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Free your mind

Slide 1

07 Nov 2018 "All truly great thoughts are conceived by walking," concluded Friedrich Nietzsche. And who am I to argue with the great 19th-century German philosopher?

Prime Minister Theresa May famously decided to call last year’s ‘snap’ General Election while on a walking break in Snowdonia with her husband, and although it’s highly debatable whether this turned out to be a ‘great thought’ in the end, her counterpart in Germany, Angela Merkel, is equally fond of taking to the hills – in her case an annual walking trip in the Italian Alps – to carve out space in a hectic schedule and to find some space to think.

Walking is, after all, not only a terrific (and free) form of exercise, it’s also a great way to oil those cogs in the brain: a natural aid to contemplation that requires little more than a sturdy pair of walking boots (or shoes) and a modicum of healthy determination. So, if you’re dithering over a dilemma, confused by a conundrum, or spooked by a sticky situation (even if the future of the country is not at stake), then why not treat yourself to a self-guided walking holiday and see where your mind takes you?

Why self-guided? Well, although some walking destinations might arguably be better tackled as part of a small group (particularly the more remote and challenging ones), at Inntravel we firmly believe that the self-guided approach, whereby you set out with detailed and carefully compiled route notes and a map, is the very best way to slow right down and appreciate the world around you. This is particularly true of Europe’s most alluring regions, where the paths are invariably good and there are often welcoming villages, cafés and smiling locals to greet you along the way. With no groups to hold – or hurry! – you up, and no luggage to weigh you down (your bags are transferred from one hotel to the next), you really are free to go at your own pace, to quite literally stop and smell the roses (or admire whatever other flora or fauna crosses your path), and to pause for as long or as often as you like. 

The joys of walking are nothing new, of course. “Walking is man’s best medicine,” proclaimed the Greek philosopher Hippocrates, way back in the 4th century BC. And Charles Dickens, whose regular 20-mile hikes would help to crystallise the plots of many a great Victorian novel, said simply: “Walk and be happy, walk and be healthy”. In this respect, little has changed, and it’s wonderful that something so simple can be so restorative and invigorating. Indeed, while treading the footpaths and byways of Europe, I’ve frequently been overcome by a sense of enormous wellbeing, and have come to realise that this relatively straightforward act – of putting one foot in front of the other – can give rise to the most unexpected of thoughts. It seems to relax our bodies, settle our brains, and provide a little food for the soul.;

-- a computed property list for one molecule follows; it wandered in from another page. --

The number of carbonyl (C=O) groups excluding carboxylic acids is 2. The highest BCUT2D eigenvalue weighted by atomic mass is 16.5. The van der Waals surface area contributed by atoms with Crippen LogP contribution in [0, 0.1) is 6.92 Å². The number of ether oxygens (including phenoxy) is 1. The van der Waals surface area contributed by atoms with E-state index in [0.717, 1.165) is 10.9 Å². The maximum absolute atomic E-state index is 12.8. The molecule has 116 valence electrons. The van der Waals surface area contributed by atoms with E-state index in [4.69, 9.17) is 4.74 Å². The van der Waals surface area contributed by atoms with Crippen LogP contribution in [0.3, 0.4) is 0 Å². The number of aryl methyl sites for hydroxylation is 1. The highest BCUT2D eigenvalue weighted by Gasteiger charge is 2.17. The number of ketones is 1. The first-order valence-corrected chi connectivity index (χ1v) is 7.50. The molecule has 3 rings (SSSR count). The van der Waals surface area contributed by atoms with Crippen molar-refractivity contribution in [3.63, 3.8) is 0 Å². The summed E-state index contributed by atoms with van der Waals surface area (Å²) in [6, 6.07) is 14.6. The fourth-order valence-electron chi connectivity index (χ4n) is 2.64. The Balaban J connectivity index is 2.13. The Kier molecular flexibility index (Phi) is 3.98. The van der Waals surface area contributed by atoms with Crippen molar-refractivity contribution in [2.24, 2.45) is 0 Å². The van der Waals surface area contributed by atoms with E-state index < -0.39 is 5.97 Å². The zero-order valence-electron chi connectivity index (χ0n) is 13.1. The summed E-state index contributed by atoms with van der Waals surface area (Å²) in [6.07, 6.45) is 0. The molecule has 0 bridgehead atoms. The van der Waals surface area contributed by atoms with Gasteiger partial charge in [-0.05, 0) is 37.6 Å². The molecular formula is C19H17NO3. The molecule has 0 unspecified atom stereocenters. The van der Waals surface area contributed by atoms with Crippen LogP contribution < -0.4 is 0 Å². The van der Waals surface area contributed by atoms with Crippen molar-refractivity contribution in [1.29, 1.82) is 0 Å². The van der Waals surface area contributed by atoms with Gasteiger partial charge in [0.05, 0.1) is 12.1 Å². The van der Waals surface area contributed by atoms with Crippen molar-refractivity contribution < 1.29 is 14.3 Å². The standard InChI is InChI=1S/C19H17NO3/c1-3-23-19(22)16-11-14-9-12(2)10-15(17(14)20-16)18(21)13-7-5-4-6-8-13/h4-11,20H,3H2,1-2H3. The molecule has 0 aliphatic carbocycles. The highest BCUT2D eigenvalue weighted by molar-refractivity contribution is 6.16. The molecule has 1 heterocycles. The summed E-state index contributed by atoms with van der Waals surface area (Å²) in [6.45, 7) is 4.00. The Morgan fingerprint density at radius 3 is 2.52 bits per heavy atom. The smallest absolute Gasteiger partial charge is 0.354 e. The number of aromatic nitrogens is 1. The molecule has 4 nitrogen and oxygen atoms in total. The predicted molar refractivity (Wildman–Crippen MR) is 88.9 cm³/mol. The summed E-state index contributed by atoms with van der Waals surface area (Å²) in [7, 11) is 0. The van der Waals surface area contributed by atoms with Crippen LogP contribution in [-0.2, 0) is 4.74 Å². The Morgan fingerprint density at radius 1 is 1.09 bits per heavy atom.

How can this be? Well, a good walk (more than a run or even a swim, perhaps) allows us to fall into step with our body’s natural rhythms. We begin to tune into the environment around us – and also to ourselves. Day-to-day worries seem to disappear, as we relax into a relatively uninhibited state of mind where our thoughts can roam free. So as well as providing various, well-documented physical benefits – regular walking can help to reduce the risk of high blood pressure, high cholesterol, heart disease and stroke, to name but a few conditions – it can also have an equally profound effect on our mental and spiritual wellbeing.

I would also argue that the uplifting effects of walking are in direct proportion to the time spent in nature, and the beauty all around us; so if you can spin this out over several days at a time, in somewhere particularly attractive, then so much the better. You don’t have to hike to Everest Base Camp or tackle England’s Coast to Coast route to feel the benefits, but you will certainly find that a few consecutive days spent on foot amid lovely countryside will give you a treat to be thankful for. Time appears to decelerate as you start to pay attention to the little things – the finer details – of what’s around you, and your day-to-day routine becomes both comforting and absorbing (not to mention rather addictive!): get out of bed; throw open the curtains to check the latest weather conditions; then enjoy a tasty breakfast before striking out on well-made paths with little to concern you but the way ahead. Then stop at a wayside café or unwrap a picnic lunch alongside a stream, before continuing onward, your thoughts eventually turning to the evening’s reward: a dinner of delicious local cuisine, a glass or two of wine perhaps, and a sound night’s sleep. Then there’s the joy of anticipation, knowing you get to do it all again tomorrow!        

So if your mind could do with a little uncluttering, and you fancy some worthwhile exercise, why not give this kind of holiday a try? As you walk, simply tune into your surroundings, giving each of your senses full rein, and see what comes up. Your attention will naturally wander from the here and now to some quite improbable places, and you might catch a creative idea or two – or even a flashing stroke of insight – along the way. You might not be able to change the course of a nation, but you will surely come to appreciate the insight of Henry David Thoreau, an ambling philosopher par excellence: “The moment my legs begin to move”, he said, “my thoughts begin to flow.”

Steve Jack is Communications Manager for Inntravel – The Slow Holiday people – who offer over 100 self-guided walking routes throughout Europe and beyond.

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